Although Darwin held off writing up his ideas for 20 years, fearing the reaction he knew would come from the church, the criticisms that really bothered him the most were those of fellow intellectuals about the evolution of language. They began immediately after the Origin of Species came out in 1859, by linguists and later by Wallace himself. Even worse, one critic mocked him. The idea that language evolved from animal sounds was called the bow wow theory, or language arose from sounds that things made (the ding dong theory).

This is all detailed in pp. 54 – 87 of The Kingdom of Speech, about which I knew very little. If any real experts on the early history of evolutionary theory are out there and reading this and disagree, please post a comment. I am assuming that the facts as given by Wolfe are correct (I’ve already disagreed with him about his interpretation of some of them —

The real attack on Darwin’s ideas is that man’s mental capacities were so far above those of animals, that there was no missing link (particularly since there were lots or primates still around). By this critique man was so special, that a special act of creation (not evolution) was called for.  It’s theology getting in the back door, but of course this is essentially the claim of all theologies — special creation by a superior being(s).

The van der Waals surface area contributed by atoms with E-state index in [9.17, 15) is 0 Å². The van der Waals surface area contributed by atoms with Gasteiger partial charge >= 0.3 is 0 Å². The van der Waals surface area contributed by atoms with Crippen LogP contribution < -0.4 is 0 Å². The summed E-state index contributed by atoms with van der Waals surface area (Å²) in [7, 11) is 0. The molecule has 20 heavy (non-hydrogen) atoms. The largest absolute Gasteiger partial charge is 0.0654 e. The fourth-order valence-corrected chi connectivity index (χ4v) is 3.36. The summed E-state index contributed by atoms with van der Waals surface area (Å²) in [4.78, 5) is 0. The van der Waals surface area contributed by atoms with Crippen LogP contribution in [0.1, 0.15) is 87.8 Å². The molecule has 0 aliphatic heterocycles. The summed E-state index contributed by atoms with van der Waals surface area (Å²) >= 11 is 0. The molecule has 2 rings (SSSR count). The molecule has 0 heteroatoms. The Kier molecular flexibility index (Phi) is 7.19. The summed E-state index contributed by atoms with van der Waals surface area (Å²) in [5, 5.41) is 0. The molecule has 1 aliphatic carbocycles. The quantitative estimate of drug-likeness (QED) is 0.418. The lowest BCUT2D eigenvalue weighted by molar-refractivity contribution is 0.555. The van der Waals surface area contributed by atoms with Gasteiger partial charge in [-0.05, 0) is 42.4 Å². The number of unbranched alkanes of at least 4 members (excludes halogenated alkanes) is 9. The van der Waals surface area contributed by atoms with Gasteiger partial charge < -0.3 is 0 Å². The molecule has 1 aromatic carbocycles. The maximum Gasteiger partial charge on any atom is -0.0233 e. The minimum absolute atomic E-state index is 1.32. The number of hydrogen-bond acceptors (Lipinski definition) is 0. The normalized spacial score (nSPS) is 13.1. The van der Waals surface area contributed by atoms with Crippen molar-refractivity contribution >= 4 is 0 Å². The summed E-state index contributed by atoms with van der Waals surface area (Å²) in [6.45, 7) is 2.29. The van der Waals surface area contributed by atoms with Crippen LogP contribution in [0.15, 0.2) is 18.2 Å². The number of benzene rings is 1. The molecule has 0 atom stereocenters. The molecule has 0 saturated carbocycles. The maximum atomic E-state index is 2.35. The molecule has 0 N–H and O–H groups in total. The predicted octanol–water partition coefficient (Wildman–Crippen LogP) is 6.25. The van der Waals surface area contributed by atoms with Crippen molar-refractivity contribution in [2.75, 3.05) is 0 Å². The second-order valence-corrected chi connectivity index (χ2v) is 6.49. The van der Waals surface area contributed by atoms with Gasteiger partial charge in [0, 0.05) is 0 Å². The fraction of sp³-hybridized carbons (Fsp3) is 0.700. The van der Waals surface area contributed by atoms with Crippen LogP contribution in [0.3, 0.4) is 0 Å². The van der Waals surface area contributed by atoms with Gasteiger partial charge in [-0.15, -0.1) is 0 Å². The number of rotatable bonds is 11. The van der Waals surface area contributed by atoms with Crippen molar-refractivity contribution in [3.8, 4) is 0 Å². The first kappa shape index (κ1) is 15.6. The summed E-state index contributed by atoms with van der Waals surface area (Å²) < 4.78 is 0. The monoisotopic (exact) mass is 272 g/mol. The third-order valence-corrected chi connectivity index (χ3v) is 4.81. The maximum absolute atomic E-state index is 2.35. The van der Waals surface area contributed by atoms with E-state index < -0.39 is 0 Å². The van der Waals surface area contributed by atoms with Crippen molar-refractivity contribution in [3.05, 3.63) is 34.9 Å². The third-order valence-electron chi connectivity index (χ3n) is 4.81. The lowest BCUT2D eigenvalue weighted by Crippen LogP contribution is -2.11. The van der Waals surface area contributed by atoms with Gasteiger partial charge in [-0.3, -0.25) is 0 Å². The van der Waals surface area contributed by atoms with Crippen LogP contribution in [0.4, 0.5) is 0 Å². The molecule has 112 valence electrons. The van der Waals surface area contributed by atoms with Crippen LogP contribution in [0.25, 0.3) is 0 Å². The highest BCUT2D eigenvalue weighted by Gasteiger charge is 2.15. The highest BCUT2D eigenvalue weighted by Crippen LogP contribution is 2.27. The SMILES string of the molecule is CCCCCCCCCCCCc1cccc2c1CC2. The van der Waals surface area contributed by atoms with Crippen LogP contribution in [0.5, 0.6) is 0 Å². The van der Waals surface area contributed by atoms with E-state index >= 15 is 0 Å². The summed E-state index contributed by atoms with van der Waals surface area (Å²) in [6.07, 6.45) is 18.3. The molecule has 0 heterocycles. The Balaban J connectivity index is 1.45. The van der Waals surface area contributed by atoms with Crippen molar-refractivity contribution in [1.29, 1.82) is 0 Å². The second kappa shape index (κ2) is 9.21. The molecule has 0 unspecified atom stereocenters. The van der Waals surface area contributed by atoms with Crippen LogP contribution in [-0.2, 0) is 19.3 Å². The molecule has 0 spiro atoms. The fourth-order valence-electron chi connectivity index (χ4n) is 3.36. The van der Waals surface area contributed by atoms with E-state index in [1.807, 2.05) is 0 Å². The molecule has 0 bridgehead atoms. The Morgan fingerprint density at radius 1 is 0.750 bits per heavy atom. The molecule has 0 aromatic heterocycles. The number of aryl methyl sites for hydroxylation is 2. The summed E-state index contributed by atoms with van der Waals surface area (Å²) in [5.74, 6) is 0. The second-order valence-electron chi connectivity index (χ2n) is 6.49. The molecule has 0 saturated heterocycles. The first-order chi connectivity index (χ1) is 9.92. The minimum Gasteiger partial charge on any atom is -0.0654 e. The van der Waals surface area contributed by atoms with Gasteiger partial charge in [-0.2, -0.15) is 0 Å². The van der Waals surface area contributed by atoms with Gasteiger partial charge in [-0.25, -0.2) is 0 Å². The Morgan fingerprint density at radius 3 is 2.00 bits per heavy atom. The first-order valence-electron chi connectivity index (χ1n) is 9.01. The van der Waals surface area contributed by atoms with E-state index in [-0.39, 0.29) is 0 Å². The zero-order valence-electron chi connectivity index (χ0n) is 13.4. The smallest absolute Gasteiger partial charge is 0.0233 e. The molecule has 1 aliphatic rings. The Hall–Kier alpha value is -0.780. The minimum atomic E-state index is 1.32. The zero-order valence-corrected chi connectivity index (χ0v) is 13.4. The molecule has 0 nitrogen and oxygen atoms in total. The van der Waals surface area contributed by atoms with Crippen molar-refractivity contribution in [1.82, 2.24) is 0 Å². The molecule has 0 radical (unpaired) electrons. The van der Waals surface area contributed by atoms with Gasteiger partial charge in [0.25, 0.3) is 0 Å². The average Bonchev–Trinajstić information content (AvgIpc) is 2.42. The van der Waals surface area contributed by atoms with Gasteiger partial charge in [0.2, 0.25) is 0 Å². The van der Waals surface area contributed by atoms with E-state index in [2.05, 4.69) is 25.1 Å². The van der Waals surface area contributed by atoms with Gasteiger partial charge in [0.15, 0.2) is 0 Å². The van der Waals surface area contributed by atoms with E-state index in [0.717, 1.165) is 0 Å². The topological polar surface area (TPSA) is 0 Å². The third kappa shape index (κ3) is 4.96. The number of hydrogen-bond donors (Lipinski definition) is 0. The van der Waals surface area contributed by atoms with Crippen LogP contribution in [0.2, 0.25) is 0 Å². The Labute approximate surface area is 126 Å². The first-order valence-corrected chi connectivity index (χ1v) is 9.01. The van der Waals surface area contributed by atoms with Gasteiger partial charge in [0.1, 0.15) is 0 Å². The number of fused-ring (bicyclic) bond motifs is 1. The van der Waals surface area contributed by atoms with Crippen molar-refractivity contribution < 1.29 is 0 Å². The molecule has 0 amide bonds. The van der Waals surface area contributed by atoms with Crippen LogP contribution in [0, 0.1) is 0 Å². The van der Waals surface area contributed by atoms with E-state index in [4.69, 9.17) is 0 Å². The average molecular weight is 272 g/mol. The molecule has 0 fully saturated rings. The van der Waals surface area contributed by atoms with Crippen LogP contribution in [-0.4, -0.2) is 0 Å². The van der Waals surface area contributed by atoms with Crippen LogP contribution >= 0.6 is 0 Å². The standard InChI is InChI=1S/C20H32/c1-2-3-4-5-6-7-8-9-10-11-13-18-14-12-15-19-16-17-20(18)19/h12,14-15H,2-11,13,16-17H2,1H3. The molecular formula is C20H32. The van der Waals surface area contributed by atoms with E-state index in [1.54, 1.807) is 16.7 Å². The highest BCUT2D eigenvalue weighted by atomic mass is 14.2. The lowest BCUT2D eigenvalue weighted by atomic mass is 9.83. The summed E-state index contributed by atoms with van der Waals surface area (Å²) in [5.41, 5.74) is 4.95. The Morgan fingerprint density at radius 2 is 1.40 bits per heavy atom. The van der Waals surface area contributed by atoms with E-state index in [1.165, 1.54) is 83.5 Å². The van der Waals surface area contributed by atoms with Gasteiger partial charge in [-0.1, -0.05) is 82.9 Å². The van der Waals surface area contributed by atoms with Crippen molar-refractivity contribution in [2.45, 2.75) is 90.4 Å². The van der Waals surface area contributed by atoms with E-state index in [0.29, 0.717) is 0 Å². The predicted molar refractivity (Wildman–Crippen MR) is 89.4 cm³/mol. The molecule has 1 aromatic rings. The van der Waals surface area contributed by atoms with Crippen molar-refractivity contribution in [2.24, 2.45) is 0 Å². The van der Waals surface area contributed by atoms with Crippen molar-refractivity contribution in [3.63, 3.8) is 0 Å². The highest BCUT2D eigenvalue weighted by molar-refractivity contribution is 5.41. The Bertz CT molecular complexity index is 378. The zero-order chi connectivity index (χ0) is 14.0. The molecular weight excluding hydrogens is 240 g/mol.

In his later book “The Origin of Species and the Descent of Man” – 1871 (which I’ve not read), according to Wolfe Darwin made up all stories (many involving his beloved dog) to show the antecedents of all sorts of things in animal behavior — Darwin actually said that language originated with the songs birds sang during mating. Female protolanguage persists today in mothers cooing to their babies. Darwin spent a lot of time discussing his dog — how it recognized other dogs as a sign of intelligence. Religion came from the love of a dog for his master (Wolfe claims that Darwin said this in the book– I haven’t read the Descent of Man).

Darwin’s second book didn’t get much response. Postive reviews avoided his reasoning, and negative reviews said it was thin. In 1872 the Philological Society of London gave up on trying to find out the origin of language, and wouldn’t accept patpers about it. The Linguistic Society of Paris did this even earlier (1866).